In a recent blogpost, Kenneth Jeyaretnam highlighted the imminent implementation of the Asean Agreement on the Movement of Natural Persons (MNP). He wrote:
While permanent rights to work in other member countries are excluded the fact that free movement is extended to Contractual Service Suppliers and Intra-Corporate Transferees means that the bar to stop businesses bringing in cheaper PMETs from other ASEAN countries is set very low.
The main text of this Agreement is not hard to find from the Asean website (but a key annex is missing). In its preamble, it gives a nod to “the mandate of the Asean Economic Community Blueprint” dating from 20 November 2007 wherein the “free flow of skilled labour is one of the core elements of an Asean single market and production base.”
Beyond that reference, the text of the MNP sounds rather innocuous, brushing away concerns about employment competition.
For example, Article 2(2) says:
This Agreement shall not apply to measures affecting natural persons seeking access to the employment market of another Member State, nor shall it apply to measures regarding citizenship, resident or employment on a permanent basis.
The text also uses the term “temporary” at several places. But “temporary” is not robustly defined. For instance, Article 3 Definitions (a) says:
Business Visitor means a natural person seeking to enter or stay in the territory of another Member State temporarily, whose remuneration and financial support for the duration of the visit is derived from outside of that other Member State
and then helpfully mentions that “Business Visitor” includes sales representatives, staff coming for purposes of business development, negotiations, or meetings. That sounds perfectly ordinary, nothing to be alarmed about.
Article 3 Definitions (b) clarifies that:
Contractual Service Supplier means a natural person who is an employee of a juridical person established in the territory of a Member State which has no commercial presence in the territory of the other Member State where the services will be provided,
and who comes here, for example, to “supply a service temporarily pursuant to a contract”. This too isn’t unusual. Sometimes, a foreign supplier needs to send technical personnel to provide installation or after-sales services.
A little further down is where Intra-Corporate Transferees are mentioned. Article 3 Definitions (e) says:
Intra-Corporate Transferee (ICT) means a natural person who is an employee of a juridical person established in the territory of a Member State, who is transferred temporarily for the supply of a service through commercial presence (either through a representative office, branch, subsidiary or affiliate) in the territory of another Member State, and who has been an employee of the juridical person for a period as may be specified in the Schedule of Commitments, and who is…
and then it goes on to explain that it encompasses “Executive”, “Manager” and “Specialist”.
You might have noticed that this section too uses the words “transferred temporarily”.
The closest it comes to defining “temporary” is in Article 3 Definitions (g):
Temporary Entry or Temporary Stay means entry into or stay by a natural person covered by this Agreement, without the intent to establish permanent residence.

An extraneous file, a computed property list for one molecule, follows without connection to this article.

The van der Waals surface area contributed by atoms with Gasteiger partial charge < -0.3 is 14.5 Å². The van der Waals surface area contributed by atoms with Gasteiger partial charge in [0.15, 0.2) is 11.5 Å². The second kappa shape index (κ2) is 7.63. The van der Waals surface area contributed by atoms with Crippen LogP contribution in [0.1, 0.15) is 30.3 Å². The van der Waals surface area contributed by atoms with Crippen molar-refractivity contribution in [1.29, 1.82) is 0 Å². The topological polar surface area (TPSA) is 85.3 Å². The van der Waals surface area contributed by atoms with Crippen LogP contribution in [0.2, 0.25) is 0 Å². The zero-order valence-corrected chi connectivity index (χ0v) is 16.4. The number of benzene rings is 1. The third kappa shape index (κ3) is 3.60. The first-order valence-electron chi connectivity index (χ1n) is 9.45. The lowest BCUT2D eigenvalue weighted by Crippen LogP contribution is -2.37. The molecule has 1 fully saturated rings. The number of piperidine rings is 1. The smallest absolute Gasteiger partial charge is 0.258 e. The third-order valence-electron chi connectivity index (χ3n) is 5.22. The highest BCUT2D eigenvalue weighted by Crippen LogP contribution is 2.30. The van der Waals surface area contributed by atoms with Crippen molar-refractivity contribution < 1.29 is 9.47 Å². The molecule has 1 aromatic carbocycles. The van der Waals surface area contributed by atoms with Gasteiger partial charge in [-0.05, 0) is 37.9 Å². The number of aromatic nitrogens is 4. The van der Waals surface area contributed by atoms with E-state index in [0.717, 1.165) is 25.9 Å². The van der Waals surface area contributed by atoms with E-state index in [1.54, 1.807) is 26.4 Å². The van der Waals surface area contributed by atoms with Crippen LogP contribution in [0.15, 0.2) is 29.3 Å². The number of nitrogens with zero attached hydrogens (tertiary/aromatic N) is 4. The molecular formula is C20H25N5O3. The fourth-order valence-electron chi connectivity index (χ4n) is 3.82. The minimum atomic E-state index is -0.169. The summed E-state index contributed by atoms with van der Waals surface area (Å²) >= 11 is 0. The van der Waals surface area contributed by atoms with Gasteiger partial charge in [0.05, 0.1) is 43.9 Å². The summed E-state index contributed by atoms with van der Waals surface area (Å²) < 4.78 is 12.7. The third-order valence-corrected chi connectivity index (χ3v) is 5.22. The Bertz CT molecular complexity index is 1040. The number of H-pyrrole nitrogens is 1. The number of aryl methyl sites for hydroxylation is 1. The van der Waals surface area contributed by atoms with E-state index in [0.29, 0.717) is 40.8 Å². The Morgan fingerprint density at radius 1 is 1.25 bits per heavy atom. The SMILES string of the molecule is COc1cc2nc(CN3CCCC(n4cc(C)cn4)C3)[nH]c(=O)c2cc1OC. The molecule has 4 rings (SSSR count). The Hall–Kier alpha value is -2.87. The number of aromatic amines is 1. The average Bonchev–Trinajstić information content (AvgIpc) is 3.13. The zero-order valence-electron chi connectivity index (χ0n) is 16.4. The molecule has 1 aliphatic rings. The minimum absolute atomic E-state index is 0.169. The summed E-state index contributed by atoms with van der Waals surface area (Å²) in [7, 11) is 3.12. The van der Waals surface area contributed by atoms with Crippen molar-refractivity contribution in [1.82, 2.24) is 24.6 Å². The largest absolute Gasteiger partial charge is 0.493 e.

Saying no more than that, it made me think: It means anything short of “permanent resident”, and as we know, all Employment Pass, S-Pass and Work Permit holders are not permanent residents either. They are, in officialese, temporary stayers.
The main text of the Agreement suggests that more details can be found in Annex 1. Article 4(1) says:
Each Member State shall, in accordance with that Member State’s Schedule of Commitments in ANNEX 1, grant temporary entry or temporary stay in accordance with this Agreement to natural persons of another Member State…
So of course we look for Annex 1. But it is not attached! No details of Singapore’s commitment can be seen.
Two years initial length of stay
I searched harder. First, I found an academic paper put out by the Jakarta-based Economic Research Institute for Asean and East Asia. Page 8 of that analysis says that the “national commitment” made by Singapore to this Agreement is that Inter-Corporate Transferees shall be allowed an “initial length of stay” of two years.
This seems consistent with mentions on pages 36 and 37. On the former, there is a table showing that Singapore has extended an initial 2-year stay period to Intra-Corporate Transferees under the Asean-Australia-New Zealand Free Trade Agreement. On the latter, a similar 2-year initial stay period is offered by Singapore under the Eighth Package of the Asean Framework Agreement on Services.
As with all such texts, they get mind-numbingly complex after the third paragraph and I didn’t have the patience to keep slashing through the thicket. Each Agreement kept referring to schedules or annexures, which in turn required more clicks. I managed however to locate Singapore’s 8th Package of Commitments as a set of pdf files.
One of them (click thumbnail at left), contains within its 52 pages commitments to free market access (subject to a few rules) for other Asean companies in a whole range of service sectors from accounting to information technology, to job recruitment agencies to architecture/interior design, to even duplicating services (photocopy shops?) and selling motorbikes.
Entry for these intra-corporate transferees is limited to a two year period that may be extended for up to three additional years each time for a total term not exceeding eight years.
Mutual recognition of qualifications